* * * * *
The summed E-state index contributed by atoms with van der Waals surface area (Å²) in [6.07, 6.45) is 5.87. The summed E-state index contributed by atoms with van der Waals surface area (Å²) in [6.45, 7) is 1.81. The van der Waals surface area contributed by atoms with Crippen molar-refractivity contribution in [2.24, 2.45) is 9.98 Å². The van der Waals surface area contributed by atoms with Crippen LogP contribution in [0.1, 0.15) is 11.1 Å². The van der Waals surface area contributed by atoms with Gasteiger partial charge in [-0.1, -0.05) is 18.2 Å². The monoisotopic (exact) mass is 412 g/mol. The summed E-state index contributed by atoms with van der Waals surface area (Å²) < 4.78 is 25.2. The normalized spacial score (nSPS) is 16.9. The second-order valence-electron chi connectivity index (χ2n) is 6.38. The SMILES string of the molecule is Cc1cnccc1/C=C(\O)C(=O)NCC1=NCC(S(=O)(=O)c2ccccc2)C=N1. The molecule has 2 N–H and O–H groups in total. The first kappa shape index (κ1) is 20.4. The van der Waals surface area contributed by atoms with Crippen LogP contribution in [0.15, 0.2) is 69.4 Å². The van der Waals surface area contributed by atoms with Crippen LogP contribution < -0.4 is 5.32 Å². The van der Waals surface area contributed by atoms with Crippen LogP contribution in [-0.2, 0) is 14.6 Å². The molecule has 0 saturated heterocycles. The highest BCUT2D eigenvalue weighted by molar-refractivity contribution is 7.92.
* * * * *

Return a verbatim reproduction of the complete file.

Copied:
The summed E-state index contributed by atoms with van der Waals surface area (Å²) in [6.07, 6.45) is 5.87. The summed E-state index contributed by atoms with van der Waals surface area (Å²) in [6.45, 7) is 1.81. The van der Waals surface area contributed by atoms with Crippen molar-refractivity contribution in [2.24, 2.45) is 9.98 Å². The van der Waals surface area contributed by atoms with Crippen LogP contribution in [0.1, 0.15) is 11.1 Å². The van der Waals surface area contributed by atoms with Gasteiger partial charge in [-0.1, -0.05) is 18.2 Å². The monoisotopic (exact) mass is 412 g/mol. The summed E-state index contributed by atoms with van der Waals surface area (Å²) < 4.78 is 25.2. The normalized spacial score (nSPS) is 16.9. The second-order valence-electron chi connectivity index (χ2n) is 6.38. The SMILES string of the molecule is Cc1cnccc1/C=C(\O)C(=O)NCC1=NCC(S(=O)(=O)c2ccccc2)C=N1. The molecule has 2 N–H and O–H groups in total. The first kappa shape index (κ1) is 20.4. The van der Waals surface area contributed by atoms with Crippen LogP contribution in [0.15, 0.2) is 69.4 Å². The van der Waals surface area contributed by atoms with Crippen LogP contribution < -0.4 is 5.32 Å². The van der Waals surface area contributed by atoms with Crippen LogP contribution in [-0.2, 0) is 14.6 Å². The molecule has 0 saturated heterocycles. The highest BCUT2D eigenvalue weighted by molar-refractivity contribution is 7.92.